About this time two years ago, Wondercabinet turned its curious ear to the little-known case of the phonautograph and how it produced the first ever recording of the human voice, nearly two decades before Thomas Edison. Another, earlier post about Joseph Faber’s Euphonia illuminated an ingenious, if macabre, early invention aimed at reproducing it.
Both were invented during the modern era, during or just after the Industrial Revolution. Today’s post tracks back another two thousand years. Lacking mechanical means, our forebears still managed to document the sound of a singing human voice using a more permanent technology, giving us the world’s oldest lyrics and sheet music, etched in stone.
This info comes down to us by way of a funeral stele called The Seikilos Epitaph, found at Tralleis near the city Aidin, on the Western coast of what is now Turkey. The man who first brought it to light was named William Mitchell Ramsay, a Scottish classical scholar and archaeologist who will feature in future posts about the Phrygians and the cult of Kybele, subjects which form the backbone of my forthcoming novel, Mother of the Mountain. Ramsay didn’t know quite what it was–he documented every inscription he happened across–but his publication was the first step towards recovering its timeless music and message.
The epitaph itself is a piece of tubular marble, dated to some time between the 1st century BC to the 1st century AD. It wriggled from the earth during the building of the Smyrna-Aydin railway, the first ever in Asia Minor. Ramsay happened upon it in the home of Edward Purser, manager of the building firm (Purser’s wife was using it as a base for her flower pots). From Purser it passed into another private collection and was ultimately smuggled out of Turkey by the Dutch Consulate at the end of the Greco-Turkish War. Thereafter it disappeared (likely into another private collection) for another 40 years until the National Museum of Denmark in Copenhagen announced its acquisition. Turkey has been calling for its repatriation ever since.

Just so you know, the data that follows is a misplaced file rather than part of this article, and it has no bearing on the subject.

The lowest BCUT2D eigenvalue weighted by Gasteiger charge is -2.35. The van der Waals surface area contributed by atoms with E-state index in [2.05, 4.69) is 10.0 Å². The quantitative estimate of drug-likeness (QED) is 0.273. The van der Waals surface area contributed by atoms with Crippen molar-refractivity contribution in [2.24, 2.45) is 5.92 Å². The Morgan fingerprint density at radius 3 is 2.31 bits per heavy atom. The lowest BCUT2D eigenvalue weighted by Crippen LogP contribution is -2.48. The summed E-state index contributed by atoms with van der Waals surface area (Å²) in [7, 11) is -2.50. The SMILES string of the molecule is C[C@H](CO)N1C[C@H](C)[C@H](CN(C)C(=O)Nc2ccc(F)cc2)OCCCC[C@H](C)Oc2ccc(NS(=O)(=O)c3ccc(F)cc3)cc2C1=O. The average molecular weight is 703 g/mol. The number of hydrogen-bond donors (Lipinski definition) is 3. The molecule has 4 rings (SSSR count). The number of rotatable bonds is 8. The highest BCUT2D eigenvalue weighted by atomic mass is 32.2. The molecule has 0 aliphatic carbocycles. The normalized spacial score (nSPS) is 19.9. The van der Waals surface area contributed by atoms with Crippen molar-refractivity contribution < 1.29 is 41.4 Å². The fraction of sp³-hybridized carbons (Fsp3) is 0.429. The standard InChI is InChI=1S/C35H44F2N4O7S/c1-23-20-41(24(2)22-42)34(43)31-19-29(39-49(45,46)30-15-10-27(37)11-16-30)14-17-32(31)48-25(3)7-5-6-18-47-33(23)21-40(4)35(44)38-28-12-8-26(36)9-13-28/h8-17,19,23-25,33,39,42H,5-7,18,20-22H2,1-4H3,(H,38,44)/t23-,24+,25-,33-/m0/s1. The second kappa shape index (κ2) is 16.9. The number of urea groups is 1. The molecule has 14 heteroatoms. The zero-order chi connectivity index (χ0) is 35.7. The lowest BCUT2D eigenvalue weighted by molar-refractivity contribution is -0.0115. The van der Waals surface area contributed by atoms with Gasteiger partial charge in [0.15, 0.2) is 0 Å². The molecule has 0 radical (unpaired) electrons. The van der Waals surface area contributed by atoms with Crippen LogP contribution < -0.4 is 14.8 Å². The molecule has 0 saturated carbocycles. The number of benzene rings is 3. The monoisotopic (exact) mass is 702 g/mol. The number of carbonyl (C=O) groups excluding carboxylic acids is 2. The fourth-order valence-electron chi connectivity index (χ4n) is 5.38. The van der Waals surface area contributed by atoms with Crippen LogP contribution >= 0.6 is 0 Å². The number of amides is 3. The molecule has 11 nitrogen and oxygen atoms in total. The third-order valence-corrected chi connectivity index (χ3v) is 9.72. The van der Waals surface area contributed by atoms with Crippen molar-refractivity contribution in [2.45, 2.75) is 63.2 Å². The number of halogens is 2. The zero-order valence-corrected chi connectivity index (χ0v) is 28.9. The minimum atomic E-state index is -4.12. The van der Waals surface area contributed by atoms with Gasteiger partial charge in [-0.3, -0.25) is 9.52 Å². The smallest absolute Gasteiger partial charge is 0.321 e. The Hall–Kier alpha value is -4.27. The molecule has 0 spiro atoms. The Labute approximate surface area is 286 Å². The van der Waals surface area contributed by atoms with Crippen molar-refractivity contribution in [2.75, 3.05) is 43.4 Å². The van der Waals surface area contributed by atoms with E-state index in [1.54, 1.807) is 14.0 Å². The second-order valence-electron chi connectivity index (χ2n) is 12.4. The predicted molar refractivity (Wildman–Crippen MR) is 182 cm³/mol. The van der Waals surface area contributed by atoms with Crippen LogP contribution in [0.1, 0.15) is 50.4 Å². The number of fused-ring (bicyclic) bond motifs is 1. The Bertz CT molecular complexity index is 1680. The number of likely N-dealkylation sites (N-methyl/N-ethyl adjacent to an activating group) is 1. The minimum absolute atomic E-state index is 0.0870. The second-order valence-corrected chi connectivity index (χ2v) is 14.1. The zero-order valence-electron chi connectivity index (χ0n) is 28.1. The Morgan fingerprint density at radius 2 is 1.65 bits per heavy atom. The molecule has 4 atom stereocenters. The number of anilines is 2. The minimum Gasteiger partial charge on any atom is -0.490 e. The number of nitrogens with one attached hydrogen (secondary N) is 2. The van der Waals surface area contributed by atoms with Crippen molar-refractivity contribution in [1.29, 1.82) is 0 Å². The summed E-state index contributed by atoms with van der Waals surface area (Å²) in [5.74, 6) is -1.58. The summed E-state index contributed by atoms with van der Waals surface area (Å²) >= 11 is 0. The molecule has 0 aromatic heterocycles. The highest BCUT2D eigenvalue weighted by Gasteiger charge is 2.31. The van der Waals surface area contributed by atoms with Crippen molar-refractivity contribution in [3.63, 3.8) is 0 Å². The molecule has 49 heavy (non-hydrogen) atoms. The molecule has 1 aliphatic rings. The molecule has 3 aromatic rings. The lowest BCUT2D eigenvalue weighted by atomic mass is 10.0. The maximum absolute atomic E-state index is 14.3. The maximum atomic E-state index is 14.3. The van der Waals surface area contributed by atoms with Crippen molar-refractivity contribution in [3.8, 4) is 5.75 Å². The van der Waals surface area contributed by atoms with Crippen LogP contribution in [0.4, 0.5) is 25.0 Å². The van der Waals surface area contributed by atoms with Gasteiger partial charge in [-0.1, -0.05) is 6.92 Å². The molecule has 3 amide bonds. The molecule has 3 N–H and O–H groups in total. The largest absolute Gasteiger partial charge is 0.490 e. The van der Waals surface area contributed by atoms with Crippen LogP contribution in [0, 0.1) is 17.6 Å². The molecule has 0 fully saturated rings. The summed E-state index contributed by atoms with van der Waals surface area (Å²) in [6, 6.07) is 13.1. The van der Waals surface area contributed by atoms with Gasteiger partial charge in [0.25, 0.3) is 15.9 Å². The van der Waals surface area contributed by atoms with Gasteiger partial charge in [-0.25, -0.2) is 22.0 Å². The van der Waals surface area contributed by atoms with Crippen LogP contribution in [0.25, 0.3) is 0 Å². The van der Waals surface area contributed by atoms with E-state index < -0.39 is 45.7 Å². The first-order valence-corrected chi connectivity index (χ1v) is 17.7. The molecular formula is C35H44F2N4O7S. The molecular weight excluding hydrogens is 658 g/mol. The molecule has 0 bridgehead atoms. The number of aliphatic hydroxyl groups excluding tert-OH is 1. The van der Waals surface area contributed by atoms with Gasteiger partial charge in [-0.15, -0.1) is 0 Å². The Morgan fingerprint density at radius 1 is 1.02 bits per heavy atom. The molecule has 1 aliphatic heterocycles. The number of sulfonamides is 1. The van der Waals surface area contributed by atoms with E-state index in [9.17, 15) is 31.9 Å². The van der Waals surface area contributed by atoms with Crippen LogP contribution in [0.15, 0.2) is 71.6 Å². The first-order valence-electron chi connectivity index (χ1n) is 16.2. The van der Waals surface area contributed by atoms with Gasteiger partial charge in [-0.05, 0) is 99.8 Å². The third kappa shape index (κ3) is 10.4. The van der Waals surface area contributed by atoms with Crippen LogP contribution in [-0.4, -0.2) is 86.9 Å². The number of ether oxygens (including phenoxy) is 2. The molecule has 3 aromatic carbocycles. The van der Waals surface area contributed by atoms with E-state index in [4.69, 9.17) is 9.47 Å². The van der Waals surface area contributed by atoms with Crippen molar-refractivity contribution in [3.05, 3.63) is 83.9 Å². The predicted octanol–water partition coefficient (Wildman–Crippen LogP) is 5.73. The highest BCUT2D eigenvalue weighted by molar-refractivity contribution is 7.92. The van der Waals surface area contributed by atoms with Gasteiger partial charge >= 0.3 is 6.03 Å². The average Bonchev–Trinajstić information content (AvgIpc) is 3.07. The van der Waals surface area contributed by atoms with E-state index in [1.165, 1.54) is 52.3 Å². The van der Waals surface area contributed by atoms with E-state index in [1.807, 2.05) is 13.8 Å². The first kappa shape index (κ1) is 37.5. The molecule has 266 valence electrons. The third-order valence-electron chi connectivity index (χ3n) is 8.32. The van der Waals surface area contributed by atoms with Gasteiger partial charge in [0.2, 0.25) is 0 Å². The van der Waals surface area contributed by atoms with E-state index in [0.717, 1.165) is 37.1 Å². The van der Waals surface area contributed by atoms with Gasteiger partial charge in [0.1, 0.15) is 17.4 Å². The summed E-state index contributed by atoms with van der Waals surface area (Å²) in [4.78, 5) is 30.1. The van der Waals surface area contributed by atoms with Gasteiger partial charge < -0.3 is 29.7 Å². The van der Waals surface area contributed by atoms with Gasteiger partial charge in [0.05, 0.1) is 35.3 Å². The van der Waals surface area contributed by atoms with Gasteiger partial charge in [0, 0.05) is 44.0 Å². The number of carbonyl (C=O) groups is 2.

The inscription begins “I am an icon in stone. Seikilos placed me here as an everlasting sign of deathless remembrance”. The lyrics of the song follow, a sort of Hellenistic Greek version of Carpe Diem:
The last extant line of the inscription reads “Seikilos Euter”, usually translated as “From Seikilos to Euterpe”. Many interpret is an elegy for the dead composer’s wife, but it is worth noting that Euterpe was the Greek goddess of song and elegiac poetry.
The musical notation comes from marks made above the lyrics, deciphered in 1891, and places the song in the suitably melancholy Phrygian mode. Numerous interpretations and recordings of it exist, but two of the loveliest are included here for your enjoyment.